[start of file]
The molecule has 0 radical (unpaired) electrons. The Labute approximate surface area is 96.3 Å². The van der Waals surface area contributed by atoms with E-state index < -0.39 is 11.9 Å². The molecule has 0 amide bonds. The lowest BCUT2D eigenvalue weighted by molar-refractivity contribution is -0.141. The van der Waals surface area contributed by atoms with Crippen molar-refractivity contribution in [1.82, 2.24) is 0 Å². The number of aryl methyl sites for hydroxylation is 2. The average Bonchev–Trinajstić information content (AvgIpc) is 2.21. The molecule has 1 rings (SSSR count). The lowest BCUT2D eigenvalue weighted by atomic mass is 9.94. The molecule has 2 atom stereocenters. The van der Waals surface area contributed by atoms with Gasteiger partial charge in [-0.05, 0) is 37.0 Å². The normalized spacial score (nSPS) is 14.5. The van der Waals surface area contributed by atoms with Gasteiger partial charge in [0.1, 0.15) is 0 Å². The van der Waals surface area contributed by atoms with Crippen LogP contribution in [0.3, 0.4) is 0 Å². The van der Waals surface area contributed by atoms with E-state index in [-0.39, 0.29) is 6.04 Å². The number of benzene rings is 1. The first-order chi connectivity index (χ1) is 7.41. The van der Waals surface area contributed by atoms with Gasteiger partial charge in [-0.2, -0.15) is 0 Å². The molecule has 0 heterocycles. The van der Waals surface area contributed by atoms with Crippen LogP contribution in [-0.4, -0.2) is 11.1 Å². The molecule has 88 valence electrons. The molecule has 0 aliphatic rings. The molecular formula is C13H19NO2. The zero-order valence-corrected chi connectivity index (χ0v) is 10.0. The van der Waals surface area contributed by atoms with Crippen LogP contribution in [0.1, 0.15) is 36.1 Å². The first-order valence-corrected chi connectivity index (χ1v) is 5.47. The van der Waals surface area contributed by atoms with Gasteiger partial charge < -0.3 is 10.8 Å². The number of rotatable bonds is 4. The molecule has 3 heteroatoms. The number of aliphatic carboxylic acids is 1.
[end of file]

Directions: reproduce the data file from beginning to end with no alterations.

The molecule has 0 radical (unpaired) electrons. The Labute approximate surface area is 96.3 Å². The van der Waals surface area contributed by atoms with E-state index < -0.39 is 11.9 Å². The molecule has 0 amide bonds. The lowest BCUT2D eigenvalue weighted by molar-refractivity contribution is -0.141. The van der Waals surface area contributed by atoms with Crippen molar-refractivity contribution in [1.82, 2.24) is 0 Å². The number of aryl methyl sites for hydroxylation is 2. The average Bonchev–Trinajstić information content (AvgIpc) is 2.21. The molecule has 1 rings (SSSR count). The lowest BCUT2D eigenvalue weighted by atomic mass is 9.94. The molecule has 2 atom stereocenters. The van der Waals surface area contributed by atoms with Gasteiger partial charge in [-0.05, 0) is 37.0 Å². The normalized spacial score (nSPS) is 14.5. The van der Waals surface area contributed by atoms with Gasteiger partial charge in [0.1, 0.15) is 0 Å². The van der Waals surface area contributed by atoms with Crippen LogP contribution in [0.3, 0.4) is 0 Å². The van der Waals surface area contributed by atoms with E-state index in [-0.39, 0.29) is 6.04 Å². The number of benzene rings is 1. The first-order chi connectivity index (χ1) is 7.41. The van der Waals surface area contributed by atoms with Gasteiger partial charge in [-0.2, -0.15) is 0 Å². The molecule has 0 heterocycles. The van der Waals surface area contributed by atoms with Crippen LogP contribution in [-0.4, -0.2) is 11.1 Å². The molecule has 88 valence electrons. The molecule has 0 aliphatic rings. The molecular formula is C13H19NO2. The zero-order valence-corrected chi connectivity index (χ0v) is 10.0. The van der Waals surface area contributed by atoms with Crippen LogP contribution in [0.1, 0.15) is 36.1 Å². The first-order valence-corrected chi connectivity index (χ1v) is 5.47. The van der Waals surface area contributed by atoms with Gasteiger partial charge < -0.3 is 10.8 Å². The number of rotatable bonds is 4. The molecule has 3 heteroatoms. The number of aliphatic carboxylic acids is 1.